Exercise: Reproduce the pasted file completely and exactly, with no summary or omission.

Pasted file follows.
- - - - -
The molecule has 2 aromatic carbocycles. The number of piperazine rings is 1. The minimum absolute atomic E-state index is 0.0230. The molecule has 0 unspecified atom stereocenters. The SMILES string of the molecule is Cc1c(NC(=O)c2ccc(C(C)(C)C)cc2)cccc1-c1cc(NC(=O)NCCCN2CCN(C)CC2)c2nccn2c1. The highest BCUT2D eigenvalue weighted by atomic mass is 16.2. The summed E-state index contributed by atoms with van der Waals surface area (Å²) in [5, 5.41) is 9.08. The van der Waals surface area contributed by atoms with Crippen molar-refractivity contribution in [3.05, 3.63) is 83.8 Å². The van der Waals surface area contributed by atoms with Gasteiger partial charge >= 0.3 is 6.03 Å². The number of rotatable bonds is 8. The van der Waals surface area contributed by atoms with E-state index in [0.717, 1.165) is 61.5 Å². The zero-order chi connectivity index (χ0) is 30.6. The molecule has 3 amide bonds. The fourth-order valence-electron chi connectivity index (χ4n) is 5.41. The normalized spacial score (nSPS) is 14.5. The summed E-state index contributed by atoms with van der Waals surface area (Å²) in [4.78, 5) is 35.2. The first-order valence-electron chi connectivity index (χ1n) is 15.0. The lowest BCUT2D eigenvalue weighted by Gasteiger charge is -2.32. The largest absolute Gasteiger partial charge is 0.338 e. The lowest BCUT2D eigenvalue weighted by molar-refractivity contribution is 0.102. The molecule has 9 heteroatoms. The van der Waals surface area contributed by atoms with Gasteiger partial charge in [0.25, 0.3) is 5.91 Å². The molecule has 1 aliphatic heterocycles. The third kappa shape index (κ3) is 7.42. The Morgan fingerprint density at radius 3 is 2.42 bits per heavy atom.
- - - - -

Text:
The molecule has 2 aromatic carbocycles. The number of piperazine rings is 1. The minimum absolute atomic E-state index is 0.0230. The molecule has 0 unspecified atom stereocenters. The SMILES string of the molecule is Cc1c(NC(=O)c2ccc(C(C)(C)C)cc2)cccc1-c1cc(NC(=O)NCCCN2CCN(C)CC2)c2nccn2c1. The highest BCUT2D eigenvalue weighted by atomic mass is 16.2. The summed E-state index contributed by atoms with van der Waals surface area (Å²) in [5, 5.41) is 9.08. The van der Waals surface area contributed by atoms with Crippen molar-refractivity contribution in [3.05, 3.63) is 83.8 Å². The van der Waals surface area contributed by atoms with Gasteiger partial charge >= 0.3 is 6.03 Å². The number of rotatable bonds is 8. The van der Waals surface area contributed by atoms with E-state index in [0.717, 1.165) is 61.5 Å². The zero-order chi connectivity index (χ0) is 30.6. The molecule has 3 amide bonds. The fourth-order valence-electron chi connectivity index (χ4n) is 5.41. The normalized spacial score (nSPS) is 14.5. The summed E-state index contributed by atoms with van der Waals surface area (Å²) in [4.78, 5) is 35.2. The first-order valence-electron chi connectivity index (χ1n) is 15.0. The lowest BCUT2D eigenvalue weighted by Gasteiger charge is -2.32. The largest absolute Gasteiger partial charge is 0.338 e. The lowest BCUT2D eigenvalue weighted by molar-refractivity contribution is 0.102. The molecule has 9 heteroatoms. The van der Waals surface area contributed by atoms with Gasteiger partial charge in [0.25, 0.3) is 5.91 Å². The molecule has 1 aliphatic heterocycles. The third kappa shape index (κ3) is 7.42. The Morgan fingerprint density at radius 3 is 2.42 bits per heavy atom.